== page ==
Is it safe to collect rainwater for drinking?

May 30, 2024 3 min read

Is it safe to collect rainwater for drinking?

As the world becomes more populated, water usage is greatly increasing. There are more people consuming water, more demand for produce grown with water, and more industries needing water to run. In short, water supplies in some parts of the United States are quickly diminishing. To combat this, many individuals turn to collecting their own water from rain. While rainwater has many advantages, is it really safe to drink?

How to collect rainwater

Rainwater can be collected, or “harvested,” in a relatively inexpensive manner. Many camping stores or online retailers sell water barrels, and these can be set up under your gutter. When it rains, rainwater flows off of the roof into the gutter, and from there the water flows into the barrel. 

Not only does collecting rainwater give you free, usable water, but it can also reduce storm runoff and prevent flooding of sewer systems during heavy rain (1). 

Rainwater usages

Collecting rainwater comes with a slew of usages–some safer than others–depending on the frequency of rain in the area, air pollution, and methods of storing water (2). Rainwater can be used effectively to water plants, as well as for large-scale irrigation. It can also be used relatively-risk free for washing clothes. Rainwater may also be used for drinking, bathing, brushing teeth, and washing dishes, but it should not be used for these purposes without being treated first. 

Rainwater safety

While rainwater is an environmentally-friendly supplemental source of water, it is not necessarily the cleanest. Rain falling directly from the sky is typically safe to drink, but it cannot be collected in large quantities without first flowing off of the roof and into a gutter. The CDC cites that bird poop, dirt, and old roofing materials are a few sources that can introduce harmful substances like asbestos, lead, and copper into the water (3).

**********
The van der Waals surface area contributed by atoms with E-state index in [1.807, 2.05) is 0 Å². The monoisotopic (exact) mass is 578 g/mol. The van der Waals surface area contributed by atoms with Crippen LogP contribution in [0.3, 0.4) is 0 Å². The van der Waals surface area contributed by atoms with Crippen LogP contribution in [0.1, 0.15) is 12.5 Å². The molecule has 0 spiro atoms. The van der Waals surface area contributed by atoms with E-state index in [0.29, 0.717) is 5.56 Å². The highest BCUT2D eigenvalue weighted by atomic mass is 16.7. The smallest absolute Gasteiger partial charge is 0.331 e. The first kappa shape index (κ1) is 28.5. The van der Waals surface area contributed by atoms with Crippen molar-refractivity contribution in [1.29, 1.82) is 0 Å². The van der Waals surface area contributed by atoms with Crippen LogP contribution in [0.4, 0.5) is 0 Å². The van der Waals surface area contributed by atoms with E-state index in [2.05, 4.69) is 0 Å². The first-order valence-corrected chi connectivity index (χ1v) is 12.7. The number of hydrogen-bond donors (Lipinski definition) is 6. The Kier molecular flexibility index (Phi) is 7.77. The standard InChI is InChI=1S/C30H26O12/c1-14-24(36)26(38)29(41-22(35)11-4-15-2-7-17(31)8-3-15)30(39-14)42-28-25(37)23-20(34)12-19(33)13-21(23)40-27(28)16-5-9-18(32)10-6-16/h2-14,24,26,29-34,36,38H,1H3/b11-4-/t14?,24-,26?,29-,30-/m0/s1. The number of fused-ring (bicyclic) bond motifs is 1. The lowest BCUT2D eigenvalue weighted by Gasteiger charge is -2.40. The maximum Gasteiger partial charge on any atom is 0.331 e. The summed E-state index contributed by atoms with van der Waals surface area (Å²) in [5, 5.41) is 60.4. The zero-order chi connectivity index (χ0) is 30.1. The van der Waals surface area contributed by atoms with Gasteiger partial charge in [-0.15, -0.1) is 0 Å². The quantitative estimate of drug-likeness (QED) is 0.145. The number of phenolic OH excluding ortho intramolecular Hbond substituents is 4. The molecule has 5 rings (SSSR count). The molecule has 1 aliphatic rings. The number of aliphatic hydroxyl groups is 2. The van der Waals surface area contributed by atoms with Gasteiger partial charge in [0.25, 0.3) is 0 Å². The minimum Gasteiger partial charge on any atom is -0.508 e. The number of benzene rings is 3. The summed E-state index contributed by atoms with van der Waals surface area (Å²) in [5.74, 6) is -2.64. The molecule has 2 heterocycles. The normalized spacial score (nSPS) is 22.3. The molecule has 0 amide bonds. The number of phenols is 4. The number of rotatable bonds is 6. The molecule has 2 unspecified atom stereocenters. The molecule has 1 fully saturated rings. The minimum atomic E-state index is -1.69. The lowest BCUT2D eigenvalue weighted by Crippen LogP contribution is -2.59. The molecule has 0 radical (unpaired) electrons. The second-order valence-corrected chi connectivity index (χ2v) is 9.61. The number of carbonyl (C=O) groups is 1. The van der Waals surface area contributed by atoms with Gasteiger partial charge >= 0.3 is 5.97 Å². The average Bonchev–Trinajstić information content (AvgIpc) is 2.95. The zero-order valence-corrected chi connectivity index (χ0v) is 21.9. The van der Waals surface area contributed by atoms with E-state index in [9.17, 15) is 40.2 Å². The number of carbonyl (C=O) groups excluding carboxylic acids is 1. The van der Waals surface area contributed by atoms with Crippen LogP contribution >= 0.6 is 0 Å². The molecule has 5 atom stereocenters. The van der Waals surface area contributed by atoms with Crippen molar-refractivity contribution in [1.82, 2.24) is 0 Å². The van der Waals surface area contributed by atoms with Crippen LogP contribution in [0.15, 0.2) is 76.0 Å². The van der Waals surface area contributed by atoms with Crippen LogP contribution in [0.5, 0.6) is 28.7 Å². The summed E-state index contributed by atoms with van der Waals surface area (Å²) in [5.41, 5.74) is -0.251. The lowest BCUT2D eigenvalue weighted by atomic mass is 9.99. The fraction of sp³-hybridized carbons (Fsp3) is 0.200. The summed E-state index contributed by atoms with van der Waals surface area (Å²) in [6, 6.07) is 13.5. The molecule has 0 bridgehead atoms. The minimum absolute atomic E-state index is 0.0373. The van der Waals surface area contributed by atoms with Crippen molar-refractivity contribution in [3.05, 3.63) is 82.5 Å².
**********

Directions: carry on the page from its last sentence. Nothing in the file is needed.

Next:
Coming in contact with the roof of your house may also bring bacteria, pollutants, and parasites into the water (2). These contaminants often lead to disease outbreaks, making rainwater unsafe to drink. For this reason, many counties require permits or forbid the consumption of rainwater, so check any local restrictions first before collecting rainwater. 

Can rainwater become safe to drink?

With proper treatment, rainwater can become safe to drink. The three main water treatment options outlined by the CDC are boiling, chemical disinfection, and water filtration. Boiling can remove most germs and bacteria, but harmful chemicals are not removed. Chemical disinfection, like iodine or chlorine pills, can also remove germs but not all chemicals. Water filters are the only treatment that can remove both chemicals and bacteria, but only certain filters have this capacity. Be sure to invest in a filter that is independently lab-tested to remove both chemicals and germs from the water, like a Seychelle Hollow Fiber Straw. Hollow fiber membrane filtration catches even the most microscopic of bacteria and parasites, removing up to 99.999% of these contaminants

Alternatively, to treat larger quantities of water, consider boiling water from the rain barrel to remove germs, then filter it through a Radiological Water Pitcher to effectively remove harmful chemicals and heavy metals

The Wrap-Up

Collected rainwater passes from the roof, to the gutter, to the rain barrel, which gives it plenty of time to collect harmful contaminants. Without treatment, it is not safe to drink. However, proper treatment allows rainwater to be an affordable and environmentally-friendly supplement to buying drinking water. To ensure your rainwater is treated properly, consider Seychelle water filters. 

Frequently Asked Questions

Is rainwater straight from the sky safe to drink?

Yes, mostly. Rainwater is typically straight to drink straight from the sky, but in areas with poor air quality or large pollutants, rainwater is not safe to drink straight from the sky. 

How do you safely collect rainwater for drinking?

Rainwater is most commonly collected via water barrels. Water barrels are placed under a gutter, and the water drains from the roof into the barrel. However, rainwater is not safe for drinking until it is treated properly. 

Is rainwater safe to drink if boiled?

No. Boiling water can remove germs and bacteria from rainwater, but harmful chemicals and heavy metals cannot be boiled out. 


  1. Department of Ecology State of Washington, 
  2. Warwick, Kathy,Healthline, 
  3. Centers for Disease Control and Prevention,,that%20you%20intend%20to%20eat